Scouting reports describe McGee, a 7-foot, 241-pound sophomore, as an athletic big man with long arms, explosive leaping ability and great shot-blocking and rebounding skills. The player, who boasts a 7-foot-6 wingspan, is viewed as a raw prospect but one with great potential.
“We think he has a real good upside,” Wizards president Ernie Grunfeld said. “Perimeter game, a jump-hook that goes both ways; so we’re excited about his abilities to improve.”
McGee, who last season averaged 14.1 points, 7.3 rebounds and 2.8 blocks for Nevada, impressed Grunfeld and his staff with his athleticism and shot-blocking.
When asked to name his strengths, McGee said he takes pride in swatting shots.
“It would definitely be my shot-blocking,” he said via teleconference minutes after the Wizards drafted him. “If I was a video game, my shot-blocking would be a 90.”
Although McGee, 20, didn’t work out for the Wizards this month because of scheduling conflicts, he expected Washington to use its first-round pick on him.
“I knew they were going to pick me if I was there,” said McGee, whose mother, Pamela, was an All-American for USC and played and coached in the WNBA. “They were constantly talking to me … constantly talking to my agent. So I knew they’d take me.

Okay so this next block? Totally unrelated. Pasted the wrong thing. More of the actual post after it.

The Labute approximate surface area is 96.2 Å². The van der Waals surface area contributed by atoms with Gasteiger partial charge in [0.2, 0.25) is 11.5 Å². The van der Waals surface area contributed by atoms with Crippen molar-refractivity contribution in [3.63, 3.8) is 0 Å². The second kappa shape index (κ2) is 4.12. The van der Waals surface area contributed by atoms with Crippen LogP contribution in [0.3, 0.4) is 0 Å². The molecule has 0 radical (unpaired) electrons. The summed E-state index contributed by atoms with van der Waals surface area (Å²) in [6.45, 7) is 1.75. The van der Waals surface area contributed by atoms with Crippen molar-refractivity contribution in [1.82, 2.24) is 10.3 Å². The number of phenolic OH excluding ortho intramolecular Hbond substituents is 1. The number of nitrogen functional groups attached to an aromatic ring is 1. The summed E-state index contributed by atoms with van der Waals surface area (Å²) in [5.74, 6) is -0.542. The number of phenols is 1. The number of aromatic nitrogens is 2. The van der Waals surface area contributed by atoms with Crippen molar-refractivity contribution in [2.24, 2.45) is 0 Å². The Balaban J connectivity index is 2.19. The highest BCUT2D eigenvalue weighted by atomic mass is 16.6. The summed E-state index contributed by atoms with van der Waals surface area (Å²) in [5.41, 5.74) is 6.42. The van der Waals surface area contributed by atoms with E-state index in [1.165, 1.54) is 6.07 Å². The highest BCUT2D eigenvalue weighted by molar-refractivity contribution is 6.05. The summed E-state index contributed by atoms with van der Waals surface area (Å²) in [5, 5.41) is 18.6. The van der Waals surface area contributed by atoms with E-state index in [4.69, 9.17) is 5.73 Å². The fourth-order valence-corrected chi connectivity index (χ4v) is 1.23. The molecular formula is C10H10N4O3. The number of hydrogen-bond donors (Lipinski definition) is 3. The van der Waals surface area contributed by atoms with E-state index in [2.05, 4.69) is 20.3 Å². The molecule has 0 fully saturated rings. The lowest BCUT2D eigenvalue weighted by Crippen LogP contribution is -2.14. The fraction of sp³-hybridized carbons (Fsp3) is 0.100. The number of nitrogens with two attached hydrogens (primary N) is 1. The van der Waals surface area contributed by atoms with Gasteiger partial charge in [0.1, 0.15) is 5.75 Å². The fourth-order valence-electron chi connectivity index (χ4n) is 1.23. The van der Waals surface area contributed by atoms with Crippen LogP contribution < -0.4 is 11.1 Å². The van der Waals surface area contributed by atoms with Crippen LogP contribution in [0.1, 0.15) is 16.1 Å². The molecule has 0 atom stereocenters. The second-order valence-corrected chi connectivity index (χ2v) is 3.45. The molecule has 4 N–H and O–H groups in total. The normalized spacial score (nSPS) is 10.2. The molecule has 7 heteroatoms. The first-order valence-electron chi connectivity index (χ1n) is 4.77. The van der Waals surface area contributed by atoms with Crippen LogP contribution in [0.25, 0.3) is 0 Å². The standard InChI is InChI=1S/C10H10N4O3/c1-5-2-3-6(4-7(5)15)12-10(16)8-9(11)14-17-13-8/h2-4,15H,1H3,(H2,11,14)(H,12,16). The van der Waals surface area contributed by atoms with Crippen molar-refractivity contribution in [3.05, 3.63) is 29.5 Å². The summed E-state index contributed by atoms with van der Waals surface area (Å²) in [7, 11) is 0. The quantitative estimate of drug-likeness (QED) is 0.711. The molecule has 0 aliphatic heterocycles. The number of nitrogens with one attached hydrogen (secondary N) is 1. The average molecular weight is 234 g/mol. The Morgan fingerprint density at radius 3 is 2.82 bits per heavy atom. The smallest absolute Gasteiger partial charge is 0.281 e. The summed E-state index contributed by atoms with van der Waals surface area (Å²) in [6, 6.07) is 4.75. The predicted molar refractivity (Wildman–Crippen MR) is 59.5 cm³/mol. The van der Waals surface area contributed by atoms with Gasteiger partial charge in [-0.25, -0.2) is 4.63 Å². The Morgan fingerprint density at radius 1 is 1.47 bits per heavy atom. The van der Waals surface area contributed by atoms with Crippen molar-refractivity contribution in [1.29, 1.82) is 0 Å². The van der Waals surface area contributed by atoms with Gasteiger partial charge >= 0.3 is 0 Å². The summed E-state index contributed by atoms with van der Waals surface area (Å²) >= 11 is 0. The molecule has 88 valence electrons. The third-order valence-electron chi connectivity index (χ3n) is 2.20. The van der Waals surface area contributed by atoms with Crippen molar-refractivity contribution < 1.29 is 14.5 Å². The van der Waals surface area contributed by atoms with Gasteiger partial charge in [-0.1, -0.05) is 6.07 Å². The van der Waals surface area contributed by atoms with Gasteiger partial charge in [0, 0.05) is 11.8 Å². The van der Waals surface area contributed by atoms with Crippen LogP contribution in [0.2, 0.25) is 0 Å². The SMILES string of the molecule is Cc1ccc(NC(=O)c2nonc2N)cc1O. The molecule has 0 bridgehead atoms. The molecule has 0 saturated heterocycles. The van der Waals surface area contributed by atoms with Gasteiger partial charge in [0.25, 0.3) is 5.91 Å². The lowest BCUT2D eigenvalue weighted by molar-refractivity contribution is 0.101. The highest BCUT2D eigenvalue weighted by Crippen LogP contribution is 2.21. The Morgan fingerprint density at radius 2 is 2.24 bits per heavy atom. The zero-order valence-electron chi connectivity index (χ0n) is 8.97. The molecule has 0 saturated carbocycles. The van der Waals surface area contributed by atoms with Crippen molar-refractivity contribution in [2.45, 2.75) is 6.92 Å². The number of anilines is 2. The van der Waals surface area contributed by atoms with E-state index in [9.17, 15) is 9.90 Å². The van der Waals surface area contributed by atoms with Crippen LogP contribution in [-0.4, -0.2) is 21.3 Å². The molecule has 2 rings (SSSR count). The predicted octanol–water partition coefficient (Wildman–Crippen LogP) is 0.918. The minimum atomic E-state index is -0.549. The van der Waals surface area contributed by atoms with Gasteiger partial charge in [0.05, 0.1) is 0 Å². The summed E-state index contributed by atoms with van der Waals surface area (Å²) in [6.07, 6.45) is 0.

“It was a lot of excitement,” he added. “I got a text [message from Wizards vice president of player personnel Milt Newton] that said, ‘You’re coming to work,’ and next they called my name, so it was a lot of excitement, and I just can’t wait to come and start working out.”
Just before the Wizards selected McGee, Toronto drafted Georgetown center Roy Hibbert 17th overall. Grunfeld said he would have considered drafting the former Hoyas center had he still been on the board. But the Wizards - who Grunfeld said tried to trade up in the draft and would have traded down had they not liked what they saw at 18 - had McGee rated higher than 18th on their board and were happy to have landed him.
McGee gives the Wizards a fifth young player to develop and four players 21 or younger. Forward/center Andray Blatche is entering his fourth season but is only 21. And guard Nick Young and forwards Dominic McGuire and Oleksiy Pecherov all are entering their second seasons.
The Wizards already have two true centers in Brendan Haywood, who last season averaged 10.6 points and 7.2 rebounds, and Etan Thomas, who missed the entire 2007-08 season while recovering from surgery to repair a leaky aortic valve. With Thomas out, Blatche served as backup center, averaging 7.5 points and 5.2 rebounds.
But McGee’s potential was too great to pass up, Grunfeld said.
“Basketball is a big man’s game, and it’s hard to get a 7-footer with a lot of athleticism and the ability to run the floor and with a 7-6 wingspan,” he added.
McGee expects to go through a learning period while having to fight for minutes this coming season.